Governor Eric J. Holcomb and Indiana Criminal Justice Institute Executive Director Devon McDonald presented 65 Indiana police officers with the Traffic Safety All-Star Award for working to save lives and put a stop to impaired driving.
To qualify, the officer must have made at least 20 OWI arrests and participated in one of the state’s targeted enforcement campaigns during the previous year.
“I couldn’t be more grateful for the work these officers are doing to keep our roads and communities safe,” Gov. Holcomb said. “They’ve demonstrated their commitment day-in and day-out to curb impaired driving, and people are alive today because of their efforts. I want to congratulate these officers on their well-deserved, hard-earned achievement.”
In addition to the 65 officers, three individuals received the Leadership Award for aiding in the fight against impaired driving: Indianapolis Metropolitan Police Department Detective Tim Abrams, Madison County Deputy Prosecutor Pete Beyel and Speedway Police Department Sergeant Mark Morgan, who recently passed away due to cancer.
In total, the officers recognized made 3,163 OWI arrests across Indiana in 2020.
The recipients were nominated by their departments as some of the top officers for OWI enforcement. In addition to their normal patrols, they often worked overtime picking up extra shifts during state and national enforcement periods – one of which is kicking off this week: the Drive Sober or Get Pulled Over mobilization.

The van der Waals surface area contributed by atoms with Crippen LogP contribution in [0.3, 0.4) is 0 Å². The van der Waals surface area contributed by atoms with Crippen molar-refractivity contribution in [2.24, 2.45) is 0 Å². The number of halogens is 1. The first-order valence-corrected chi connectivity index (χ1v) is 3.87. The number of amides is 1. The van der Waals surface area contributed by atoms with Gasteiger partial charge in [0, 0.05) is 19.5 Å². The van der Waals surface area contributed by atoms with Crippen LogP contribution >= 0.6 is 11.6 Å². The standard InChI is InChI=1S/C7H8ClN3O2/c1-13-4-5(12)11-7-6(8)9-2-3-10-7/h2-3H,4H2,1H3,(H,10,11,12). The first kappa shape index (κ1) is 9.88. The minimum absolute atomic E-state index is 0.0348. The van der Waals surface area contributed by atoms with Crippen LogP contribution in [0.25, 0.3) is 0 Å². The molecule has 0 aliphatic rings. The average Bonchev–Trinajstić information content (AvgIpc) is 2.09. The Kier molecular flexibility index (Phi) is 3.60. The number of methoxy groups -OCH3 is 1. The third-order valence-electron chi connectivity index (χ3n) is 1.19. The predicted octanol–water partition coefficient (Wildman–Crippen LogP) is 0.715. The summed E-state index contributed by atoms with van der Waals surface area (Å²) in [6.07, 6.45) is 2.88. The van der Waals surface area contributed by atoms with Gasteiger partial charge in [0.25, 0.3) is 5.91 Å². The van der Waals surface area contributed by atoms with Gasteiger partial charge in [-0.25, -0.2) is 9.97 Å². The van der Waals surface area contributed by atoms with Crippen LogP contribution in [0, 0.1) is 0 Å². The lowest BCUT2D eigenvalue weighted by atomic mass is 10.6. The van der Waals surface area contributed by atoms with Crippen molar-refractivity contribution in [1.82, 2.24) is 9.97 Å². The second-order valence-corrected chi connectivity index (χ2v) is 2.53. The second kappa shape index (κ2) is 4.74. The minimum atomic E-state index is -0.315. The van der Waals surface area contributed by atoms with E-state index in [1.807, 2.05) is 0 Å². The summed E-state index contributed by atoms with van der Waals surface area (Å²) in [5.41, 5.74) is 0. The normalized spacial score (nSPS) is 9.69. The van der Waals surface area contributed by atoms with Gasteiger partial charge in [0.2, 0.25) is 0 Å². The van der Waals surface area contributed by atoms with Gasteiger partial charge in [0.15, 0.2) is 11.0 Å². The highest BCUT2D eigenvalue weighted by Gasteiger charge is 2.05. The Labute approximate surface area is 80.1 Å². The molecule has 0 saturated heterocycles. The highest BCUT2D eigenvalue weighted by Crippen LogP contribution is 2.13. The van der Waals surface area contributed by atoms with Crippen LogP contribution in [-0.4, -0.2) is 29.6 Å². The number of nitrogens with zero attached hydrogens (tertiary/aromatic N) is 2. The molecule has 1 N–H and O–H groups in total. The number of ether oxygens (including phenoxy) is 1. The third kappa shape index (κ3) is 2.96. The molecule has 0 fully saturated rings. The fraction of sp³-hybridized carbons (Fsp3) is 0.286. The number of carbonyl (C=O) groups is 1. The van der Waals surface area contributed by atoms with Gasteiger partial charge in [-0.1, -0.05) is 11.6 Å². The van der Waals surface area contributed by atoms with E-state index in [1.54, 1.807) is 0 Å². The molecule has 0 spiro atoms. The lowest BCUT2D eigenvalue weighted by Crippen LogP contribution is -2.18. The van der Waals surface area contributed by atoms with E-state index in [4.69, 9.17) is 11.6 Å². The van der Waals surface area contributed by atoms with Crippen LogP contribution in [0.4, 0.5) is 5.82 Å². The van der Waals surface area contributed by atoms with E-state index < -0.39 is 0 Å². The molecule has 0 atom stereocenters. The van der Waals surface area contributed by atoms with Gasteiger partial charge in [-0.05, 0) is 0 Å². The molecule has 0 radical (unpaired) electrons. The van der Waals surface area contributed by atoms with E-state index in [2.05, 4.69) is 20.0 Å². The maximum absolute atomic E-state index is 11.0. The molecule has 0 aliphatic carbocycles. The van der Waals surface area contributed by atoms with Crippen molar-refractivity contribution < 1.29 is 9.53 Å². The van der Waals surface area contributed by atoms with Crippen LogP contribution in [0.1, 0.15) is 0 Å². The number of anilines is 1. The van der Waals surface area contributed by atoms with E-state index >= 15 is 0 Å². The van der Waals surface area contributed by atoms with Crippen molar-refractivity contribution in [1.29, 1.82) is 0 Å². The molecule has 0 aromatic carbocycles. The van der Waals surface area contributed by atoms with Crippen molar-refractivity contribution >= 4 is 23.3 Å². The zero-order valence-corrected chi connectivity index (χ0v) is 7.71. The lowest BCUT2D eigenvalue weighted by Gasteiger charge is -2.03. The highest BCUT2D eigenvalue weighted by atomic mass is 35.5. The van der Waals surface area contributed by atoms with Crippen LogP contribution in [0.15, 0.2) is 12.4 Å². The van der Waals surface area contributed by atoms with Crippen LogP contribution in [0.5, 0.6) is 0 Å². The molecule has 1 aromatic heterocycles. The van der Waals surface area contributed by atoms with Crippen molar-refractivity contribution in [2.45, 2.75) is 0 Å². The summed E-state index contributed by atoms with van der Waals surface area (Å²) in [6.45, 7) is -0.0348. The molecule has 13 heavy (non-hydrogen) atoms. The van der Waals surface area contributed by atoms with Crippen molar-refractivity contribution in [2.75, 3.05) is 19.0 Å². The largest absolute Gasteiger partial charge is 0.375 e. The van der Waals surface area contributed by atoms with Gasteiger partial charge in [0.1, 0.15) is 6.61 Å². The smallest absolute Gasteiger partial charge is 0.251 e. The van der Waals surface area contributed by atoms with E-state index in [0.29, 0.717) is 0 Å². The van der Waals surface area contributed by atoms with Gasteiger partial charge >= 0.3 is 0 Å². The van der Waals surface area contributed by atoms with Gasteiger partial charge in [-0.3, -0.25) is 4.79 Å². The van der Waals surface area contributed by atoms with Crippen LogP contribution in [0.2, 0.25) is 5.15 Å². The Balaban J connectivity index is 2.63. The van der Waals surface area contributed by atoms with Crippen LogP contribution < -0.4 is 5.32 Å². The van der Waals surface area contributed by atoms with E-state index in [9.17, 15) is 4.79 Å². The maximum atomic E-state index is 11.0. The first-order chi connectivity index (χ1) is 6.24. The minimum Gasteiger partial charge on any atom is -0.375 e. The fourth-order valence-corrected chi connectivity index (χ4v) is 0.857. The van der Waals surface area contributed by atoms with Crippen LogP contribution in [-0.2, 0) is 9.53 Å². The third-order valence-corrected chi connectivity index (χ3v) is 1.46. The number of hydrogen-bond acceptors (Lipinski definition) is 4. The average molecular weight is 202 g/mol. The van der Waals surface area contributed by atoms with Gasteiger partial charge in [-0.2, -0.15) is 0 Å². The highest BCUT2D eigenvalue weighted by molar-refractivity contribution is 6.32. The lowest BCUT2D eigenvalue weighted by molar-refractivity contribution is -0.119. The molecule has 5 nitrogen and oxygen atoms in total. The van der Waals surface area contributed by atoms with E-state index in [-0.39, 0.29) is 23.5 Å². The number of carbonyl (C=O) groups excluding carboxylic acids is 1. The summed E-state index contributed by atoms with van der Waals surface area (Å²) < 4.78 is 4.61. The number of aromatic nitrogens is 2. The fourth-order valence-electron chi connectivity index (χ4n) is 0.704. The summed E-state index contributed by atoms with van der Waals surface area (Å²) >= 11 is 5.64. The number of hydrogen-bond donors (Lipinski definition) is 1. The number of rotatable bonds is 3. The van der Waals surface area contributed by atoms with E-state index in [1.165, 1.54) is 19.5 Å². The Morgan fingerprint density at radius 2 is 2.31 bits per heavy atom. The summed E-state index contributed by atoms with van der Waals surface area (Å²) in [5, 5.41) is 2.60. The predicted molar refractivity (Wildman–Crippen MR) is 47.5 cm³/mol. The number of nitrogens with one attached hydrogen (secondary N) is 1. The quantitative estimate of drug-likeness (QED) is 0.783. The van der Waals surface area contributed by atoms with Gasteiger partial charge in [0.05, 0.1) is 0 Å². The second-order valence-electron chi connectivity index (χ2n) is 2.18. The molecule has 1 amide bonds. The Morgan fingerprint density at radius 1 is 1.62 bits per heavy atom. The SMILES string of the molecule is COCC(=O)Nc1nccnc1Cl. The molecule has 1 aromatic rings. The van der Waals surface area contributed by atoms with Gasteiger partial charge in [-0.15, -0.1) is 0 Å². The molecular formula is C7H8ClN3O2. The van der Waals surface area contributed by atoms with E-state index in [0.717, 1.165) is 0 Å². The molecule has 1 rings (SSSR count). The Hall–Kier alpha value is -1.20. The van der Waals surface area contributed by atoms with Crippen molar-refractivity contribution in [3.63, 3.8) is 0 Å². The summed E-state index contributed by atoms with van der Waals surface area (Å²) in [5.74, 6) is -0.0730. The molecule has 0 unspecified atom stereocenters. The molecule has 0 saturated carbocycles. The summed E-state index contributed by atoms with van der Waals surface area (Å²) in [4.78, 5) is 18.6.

Now until Labor Day, more than 200 police agencies throughout the state will be increasing patrols and cracking down on drunk driving, which claims the lives of more than 10,000 people every year in the U.S. That’s approximately one person every 52 minutes or 28 per day, according to the National Highway Traffic Safety Administration.
In Indiana, drunk driving has been on the rise. Of the 898 traffic fatalities that occurred last year in the state, 151, or 17 percent, were alcohol related. That’s up from 130 in 2019. During Labor Day weekend alone, there were 12 fatal collisions with one involving a driver over the legal limit.
“Impaired driving continues to take a terrible toll on our state and nation,” McDonald said. “While these overtime patrols are effective and will undoubtedly save lives, we can’t enforce our way out of this issue. It’s up to everyone to drive sober and make smart choices behind the wheel.”
In Indiana, it is illegal to drive with a BAC of .08 or higher. In addition, drivers under 21 with a BAC of .02 or higher are subject to fines and a license suspension for up to one year. Consequences of impaired driving can include thousands of dollars in legal fees, increased insurance rates, loss of license, a criminal record and possible jail time.
To avoid those, plan a safe and sober ride home before going out. Even if only one drink is consumed, designate a sober driver or plan to use a rideshare service, public transportation or taxi. Motorists that encounter a drunk driver on the road are encouraged to call 911.
|Hancock||Richard Vanosdol||Hancock County Sheriff's Department||20|
|Hancock||Shawn Brady||New Palestine Police Department||27|